A few respondents to Convene’s most-recent Salary Survey cited coming up with new ways to engage attendees as their biggest challenge. The recently published book Rituals For Work: 50 Ways to Create Engagement, Shared Purpose and a Culture That Can Adapt to Change, by Kursat Ozenc and Margaret Hagan, has a few answers for that. In the book, Ozenc, a strategic design consultant at SAP Labs, and Hagan, director of Legal Design Lab at Stanford University Law School, share 50 activities that spark meaning for participants in the workplace, and many of them easily translate to the events space.
“We use the term ‘ritual’ to capture practices that have a special power to make a meaningful moment,” the authors write. “They have unique factors that elevate them above normal experiences.”
We’ve picked two ideas from Rituals For Work that can elevate your attendees’ experience — and even better, are easy and inexpensive to implement.
The Idea Party
An Idea Party serves a dual purpose. It’s a celebration of the end of a team workshop or hands-on session, and also a way “to loop the rest of your organization into the creative work through a lightweight event,” Ozenc and Hagan write. The Idea Party should take place right after a creative session in which the product of the session is laid out like a gallery where “ideas and insights are displayed on big foam boards or walls.” During this party, everyone in the organization should be invited to mingle, ask questions, leave comments, and rank which ideas should move forward.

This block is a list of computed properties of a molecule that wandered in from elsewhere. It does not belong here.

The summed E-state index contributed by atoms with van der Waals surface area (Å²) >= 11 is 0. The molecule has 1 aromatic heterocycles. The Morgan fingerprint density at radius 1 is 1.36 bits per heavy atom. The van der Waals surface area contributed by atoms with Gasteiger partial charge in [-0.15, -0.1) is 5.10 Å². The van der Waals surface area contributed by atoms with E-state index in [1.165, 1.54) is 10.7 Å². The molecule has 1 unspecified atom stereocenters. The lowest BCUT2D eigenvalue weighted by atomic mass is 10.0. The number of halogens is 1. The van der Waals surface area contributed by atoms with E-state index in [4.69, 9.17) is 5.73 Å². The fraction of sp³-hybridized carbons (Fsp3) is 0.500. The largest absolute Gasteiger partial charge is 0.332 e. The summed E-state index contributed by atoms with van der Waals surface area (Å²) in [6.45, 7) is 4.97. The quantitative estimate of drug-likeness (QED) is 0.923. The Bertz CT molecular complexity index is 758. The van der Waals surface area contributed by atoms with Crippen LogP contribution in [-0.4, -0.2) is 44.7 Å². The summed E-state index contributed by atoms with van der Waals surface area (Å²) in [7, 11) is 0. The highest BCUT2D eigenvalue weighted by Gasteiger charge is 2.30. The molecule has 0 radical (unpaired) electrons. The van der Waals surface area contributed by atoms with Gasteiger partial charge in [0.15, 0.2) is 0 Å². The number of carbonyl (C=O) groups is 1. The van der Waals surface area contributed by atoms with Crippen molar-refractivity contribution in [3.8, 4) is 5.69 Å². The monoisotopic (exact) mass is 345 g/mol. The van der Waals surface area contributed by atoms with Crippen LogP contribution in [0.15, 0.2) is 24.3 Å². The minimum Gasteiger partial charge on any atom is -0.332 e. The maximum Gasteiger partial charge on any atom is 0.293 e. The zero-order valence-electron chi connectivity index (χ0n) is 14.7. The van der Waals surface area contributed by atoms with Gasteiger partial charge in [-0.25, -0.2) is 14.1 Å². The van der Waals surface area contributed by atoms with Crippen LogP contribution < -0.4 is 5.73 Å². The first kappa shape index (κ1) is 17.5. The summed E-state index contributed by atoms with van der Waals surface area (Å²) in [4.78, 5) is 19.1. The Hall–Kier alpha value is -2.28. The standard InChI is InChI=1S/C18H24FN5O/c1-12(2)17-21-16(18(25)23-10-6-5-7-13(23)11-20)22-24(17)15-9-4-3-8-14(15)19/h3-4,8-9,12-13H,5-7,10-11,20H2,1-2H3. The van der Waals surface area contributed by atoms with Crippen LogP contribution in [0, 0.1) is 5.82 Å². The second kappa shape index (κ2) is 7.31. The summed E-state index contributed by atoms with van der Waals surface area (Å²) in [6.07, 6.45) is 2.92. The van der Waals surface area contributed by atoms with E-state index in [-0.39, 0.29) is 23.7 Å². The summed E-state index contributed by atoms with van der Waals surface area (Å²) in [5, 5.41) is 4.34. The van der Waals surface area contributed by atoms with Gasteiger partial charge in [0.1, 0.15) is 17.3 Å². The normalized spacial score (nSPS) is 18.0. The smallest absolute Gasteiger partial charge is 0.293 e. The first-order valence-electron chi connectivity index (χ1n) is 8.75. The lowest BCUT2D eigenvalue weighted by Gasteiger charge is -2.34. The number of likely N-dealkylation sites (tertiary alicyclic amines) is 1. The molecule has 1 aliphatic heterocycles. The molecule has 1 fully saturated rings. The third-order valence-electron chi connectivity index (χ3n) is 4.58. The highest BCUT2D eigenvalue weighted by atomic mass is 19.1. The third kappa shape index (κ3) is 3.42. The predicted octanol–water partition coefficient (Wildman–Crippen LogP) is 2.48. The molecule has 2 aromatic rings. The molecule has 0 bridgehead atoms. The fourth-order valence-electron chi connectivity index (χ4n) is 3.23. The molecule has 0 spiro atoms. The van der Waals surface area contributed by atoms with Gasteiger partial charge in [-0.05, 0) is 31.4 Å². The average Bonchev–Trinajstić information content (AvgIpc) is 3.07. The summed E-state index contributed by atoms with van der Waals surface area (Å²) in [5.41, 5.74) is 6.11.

How It’s Done
- Once a creative session finishes, make each team responsible for making their work into a poster.
- Designate a facilitator to kick off the party by outlining the goals of the session to the entire organization.
- Make sure the idea poster with the most votes to move forward gets a special prize — “a basket of gifts, funding for the project, or something else,” Ozenc and Hagan suggest.
- Leave the posters out after the party to increase exposure.
At an event, the Idea Party could be a way for workshop participants to share their brainstorming work with a larger audience — attendees who weren’t in the workshop. The Idea Party can benefit those who weren’t in the workshop by sharing the main takeaways from the session, and engage them by having them vote on the best ideas.
The Anxiety Wall
The Anxiety Wall is a physical space where colleagues are encouraged to let their collective worries out. The authors suggest that teams use this during performance review time, a reorganization, or a busy season. This should be a space people frequently pass. Small chunks of clay are made available for participants to play with and then stick to the wall. “It allows for nervous fiddling — giving a common action to perform to release worried energy,” Ozenc and Hagan write. “And it helps build a sense of shared emotions by showing that many others have similar feelings.”
How It’s Done
- Close to where the anxiety-inducing event will take place, find a blank wall to cover with a durable surface, which colleagues can then stick things onto or even write on. This could be a canvas or whiteboard paint, for example.
- Write “Anxiety Wall” on this surface and leave simple instructions: “Take some sticky stuff. Play while you wait. Roll it, smash it, twist it, whatever. When you’re called in, stick it to the wall. Feel free to sign and write a message too,” Ozenc and Hagan suggest.
- Set up a station with modeling clay or putty, with different colors to choose from.
The Anxiety Wall could serve a few different audiences at your event. There may be attendees who feel anxious for all sorts of reasons — they miss home, their inboxes are filling up with emails while they’re at your event, and/or they might not know any other attendees. By putting an Anxiety Wall near registration or in other areas in the meeting venue, attendees can share their mutual concerns and feel less alone. It would also be a way to help subject matter experts, panelists, and inexperienced speakers work through any stage fright or release some nervous energy.